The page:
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Instability of non-uniform viscoelastic liquid jets

Alsharif, Abdullah Madhi (2014)
Ph.D. thesis, University of Birmingham.

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Abstract

The industrial prilling process is a common technique to produce small pellets which are generated from the break-up of rotating liquid jets. In many cases the fluids used are molten liquid and/or contain small quantities of polymers and thus typically can be modelled as non-Newtonian liquids. Industrial scale set-ups are costly to run and thus mathematical modelling provides an opportunity to assess methods to improve efficiency and introduce greater levels of precision. In order to understand this process, we consider a mathematical model to capture the essential physics related to a cylindrical drum which is rotated about its axis and from which a slender liquid jet emerges from a hole placed on the side of the drum. Furthermore, surfactants may be used in such process to manipulate the size of the resulting droplets. In this thesis, we model the viscoelastic nature of the fluid using the Oldroyd-B model. An asymptotic approach is used to simplify the governing equations and then we consider a linear temporal stability analysis of the resulting set of equations.
The effect of gravity on viscoelastic liquid jets has been discussed both with rotation and without rotation. The trajectory of this problem has been plotted in three dimensions. Our results show the effect of many non-dimensional parameters on the linear instability of a viscoelastic curved liquid with gravity and without gravity.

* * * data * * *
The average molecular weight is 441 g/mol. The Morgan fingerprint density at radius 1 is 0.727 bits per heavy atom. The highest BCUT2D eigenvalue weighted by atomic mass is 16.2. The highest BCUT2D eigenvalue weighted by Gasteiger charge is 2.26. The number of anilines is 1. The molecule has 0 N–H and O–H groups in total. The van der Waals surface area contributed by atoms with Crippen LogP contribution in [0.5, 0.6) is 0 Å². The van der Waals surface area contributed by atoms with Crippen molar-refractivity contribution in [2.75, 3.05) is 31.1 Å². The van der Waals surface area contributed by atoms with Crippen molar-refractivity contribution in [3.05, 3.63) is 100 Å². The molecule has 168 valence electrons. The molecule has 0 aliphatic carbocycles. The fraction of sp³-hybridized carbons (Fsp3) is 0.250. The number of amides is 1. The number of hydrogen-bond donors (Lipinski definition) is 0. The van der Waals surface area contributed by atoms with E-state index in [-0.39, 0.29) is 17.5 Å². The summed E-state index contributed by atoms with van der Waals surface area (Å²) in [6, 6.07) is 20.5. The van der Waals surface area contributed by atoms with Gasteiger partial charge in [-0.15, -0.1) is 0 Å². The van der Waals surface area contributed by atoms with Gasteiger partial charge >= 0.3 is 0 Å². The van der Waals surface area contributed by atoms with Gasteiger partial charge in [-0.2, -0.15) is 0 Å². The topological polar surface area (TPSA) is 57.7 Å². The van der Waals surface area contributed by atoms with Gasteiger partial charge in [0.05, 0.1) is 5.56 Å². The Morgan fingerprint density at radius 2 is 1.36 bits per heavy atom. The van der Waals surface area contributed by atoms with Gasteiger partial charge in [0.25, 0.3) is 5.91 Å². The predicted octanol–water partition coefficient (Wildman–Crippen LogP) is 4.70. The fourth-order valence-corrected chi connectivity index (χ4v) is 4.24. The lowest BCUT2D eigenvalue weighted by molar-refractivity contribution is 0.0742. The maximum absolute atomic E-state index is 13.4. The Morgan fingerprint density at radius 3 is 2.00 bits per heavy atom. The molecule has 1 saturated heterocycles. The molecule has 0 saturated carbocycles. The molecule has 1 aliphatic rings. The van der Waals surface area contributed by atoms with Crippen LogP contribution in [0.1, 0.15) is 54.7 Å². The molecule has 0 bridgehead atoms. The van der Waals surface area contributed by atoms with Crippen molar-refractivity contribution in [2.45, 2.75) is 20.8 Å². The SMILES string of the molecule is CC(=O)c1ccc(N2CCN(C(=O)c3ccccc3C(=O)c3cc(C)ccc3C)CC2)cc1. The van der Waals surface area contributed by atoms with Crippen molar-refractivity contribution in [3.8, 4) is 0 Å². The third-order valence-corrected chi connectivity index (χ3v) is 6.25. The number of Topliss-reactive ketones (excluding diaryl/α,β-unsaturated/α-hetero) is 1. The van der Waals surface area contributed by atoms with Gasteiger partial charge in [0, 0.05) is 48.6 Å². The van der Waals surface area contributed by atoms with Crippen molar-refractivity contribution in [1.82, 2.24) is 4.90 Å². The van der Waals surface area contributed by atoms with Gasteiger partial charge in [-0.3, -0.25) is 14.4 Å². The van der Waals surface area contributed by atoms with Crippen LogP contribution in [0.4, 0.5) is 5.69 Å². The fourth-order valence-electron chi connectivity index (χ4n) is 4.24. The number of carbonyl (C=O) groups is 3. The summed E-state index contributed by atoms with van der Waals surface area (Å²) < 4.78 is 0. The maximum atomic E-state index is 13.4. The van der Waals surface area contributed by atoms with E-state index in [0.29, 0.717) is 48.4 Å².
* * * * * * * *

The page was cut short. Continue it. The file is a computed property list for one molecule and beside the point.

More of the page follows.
Type of Work:Ph.D. thesis.
Supervisor(s):Decent, Stephen P and Uddin, Jamal
School/Faculty:Colleges (2008 onwards) > College of Engineering & Physical Sciences
Department:School of Mathematics
Subjects:QA Mathematics
Institution:University of Birmingham
ID Code:5495
This unpublished thesis/dissertation is copyright of the author and/or third parties. The intellectual property rights of the author or third parties in respect of this work are as defined by The Copyright Designs and Patents Act 1988 or as modified by any successor legislation. Any use made of information contained in this thesis/dissertation must be in accordance with that legislation and must be properly acknowledged. Further distribution or reproduction in any format is prohibited without the permission of the copyright holder.
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